“It has been more than 15 months since private equity firm Cerberus Capital Management pledged to sell Freedom Group, maker of the Bushmaster rifle that was used in the Sandy Hook Elementary School massacre,” finance.fortune.cnn.com reports. “The promise came after pressure from the California State Teachers’ Retirement System (CalSTRS), a public schoolteachers pension fund that was invested with the relevant Cerberus fund. By late last year, however, it had become apparent that Cerberus could not find a taker for the company. Too controversial, too big, too integrated.” Yeah, that’s one theory. The other explanation . . .
Feinberg’s farrago of firearms-related companies makes about as much sense as a platypus – and it doesn’t look as if evolution will be as kind to the conglomerate as it’s been to the egg-laying mammal. The Freedom Group has run Marlin into the dirt. Remington’s quality has also slipped into the region known as “sub-par,” they’ve fired the head of marketing and Big Green’s foray into the concealed carry market (the R51) has been universally panned (save for gunblast.com). Advance Armament Corp. haven’t released anything new since KB abandoned ship.
Of course, that’s the gun guy’s take. In the world of high finance it’s all about the numbers. You may recall that Cerberus tried to float the Freedom Group as an IPO. Twice. Equally, if some large financial entity thought The Freedom Group could make them enough money to justify the asking price, they’d have bought it. They don’t, so they don’t. And so . . .
Reuters reported on Dec. 12 that Cerberus had turned to the debt markets for at least $175 million that it would use to basically buy out limited partners that no longer wanted exposure to Freedom Group. Kind of an in-house direct secondary.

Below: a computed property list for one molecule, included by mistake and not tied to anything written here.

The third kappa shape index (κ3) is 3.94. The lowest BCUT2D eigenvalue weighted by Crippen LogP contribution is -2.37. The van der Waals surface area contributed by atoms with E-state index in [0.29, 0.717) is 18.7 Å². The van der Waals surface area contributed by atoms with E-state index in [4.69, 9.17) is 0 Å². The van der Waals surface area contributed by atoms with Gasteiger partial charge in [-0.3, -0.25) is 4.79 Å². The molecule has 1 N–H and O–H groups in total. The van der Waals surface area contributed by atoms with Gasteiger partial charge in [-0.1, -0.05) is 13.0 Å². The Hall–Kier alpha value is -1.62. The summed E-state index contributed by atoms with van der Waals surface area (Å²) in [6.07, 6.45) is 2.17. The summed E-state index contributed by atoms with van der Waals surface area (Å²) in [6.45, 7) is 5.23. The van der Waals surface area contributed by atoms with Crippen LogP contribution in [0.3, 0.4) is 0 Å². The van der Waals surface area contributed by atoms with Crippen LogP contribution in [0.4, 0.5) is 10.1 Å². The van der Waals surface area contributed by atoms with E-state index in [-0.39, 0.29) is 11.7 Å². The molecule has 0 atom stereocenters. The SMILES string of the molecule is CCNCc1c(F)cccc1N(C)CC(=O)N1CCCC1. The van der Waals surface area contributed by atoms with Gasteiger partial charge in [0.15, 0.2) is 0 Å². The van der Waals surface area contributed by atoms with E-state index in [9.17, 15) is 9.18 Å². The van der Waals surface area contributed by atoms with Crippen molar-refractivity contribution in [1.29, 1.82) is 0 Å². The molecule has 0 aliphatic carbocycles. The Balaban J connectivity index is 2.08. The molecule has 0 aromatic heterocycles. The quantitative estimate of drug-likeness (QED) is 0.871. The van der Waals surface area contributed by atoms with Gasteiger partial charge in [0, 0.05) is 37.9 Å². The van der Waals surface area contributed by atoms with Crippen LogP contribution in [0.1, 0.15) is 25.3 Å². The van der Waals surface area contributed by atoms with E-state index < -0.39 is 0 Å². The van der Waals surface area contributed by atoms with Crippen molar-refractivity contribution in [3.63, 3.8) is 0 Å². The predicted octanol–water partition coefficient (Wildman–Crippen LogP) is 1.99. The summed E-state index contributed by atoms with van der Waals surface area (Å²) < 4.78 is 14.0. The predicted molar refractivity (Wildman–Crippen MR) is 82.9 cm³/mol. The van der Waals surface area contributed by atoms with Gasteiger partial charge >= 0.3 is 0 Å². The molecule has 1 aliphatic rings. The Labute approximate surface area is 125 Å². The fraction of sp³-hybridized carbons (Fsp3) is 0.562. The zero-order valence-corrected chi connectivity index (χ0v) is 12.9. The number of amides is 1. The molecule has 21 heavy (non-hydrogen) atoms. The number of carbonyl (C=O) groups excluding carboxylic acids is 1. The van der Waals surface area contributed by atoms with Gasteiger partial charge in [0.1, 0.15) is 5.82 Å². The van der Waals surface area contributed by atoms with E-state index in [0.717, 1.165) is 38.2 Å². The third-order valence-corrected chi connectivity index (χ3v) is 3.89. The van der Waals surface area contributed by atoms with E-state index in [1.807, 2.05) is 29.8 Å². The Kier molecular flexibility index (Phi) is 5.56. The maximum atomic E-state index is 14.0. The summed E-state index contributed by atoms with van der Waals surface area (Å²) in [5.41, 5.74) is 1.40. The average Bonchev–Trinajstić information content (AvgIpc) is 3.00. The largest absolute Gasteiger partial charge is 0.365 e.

As of this writing, however, Fortune has learned that the ownership of Freedom Group remains exactly the same. Moreover, Cerberus investors have not yet received information from the firm about how they could be bought out (something that CalSTRS, for example, still desires).
A source close to the situation says that the process has moved slowly because it is so complicated to structure the relevant investment vehicles, and because Cerberus needed to be sure it could raise enough money to satisfy all anticipated LP demand (remember: If it offers to buy out CalSTRS at a certain price, it needs to offer the same deal to all other LPs). The firm is now expected to send specific details of its offer to LPs within the next several weeks.
I’m thinking Cerberus is between a rock and a hard place. They don’t want to sink more money into/increase their exposure in The Freedom Group. But they need to bail out squeamish investors to protect Cerberus. So they’ve done . . . nothing.
My prediction: they’ll keep doing nothing as long as they can. Until the firearms market surge subsides and they realize the Freedom Group is worth more in pieces than as a conglomerate. But not as much as they paid for it.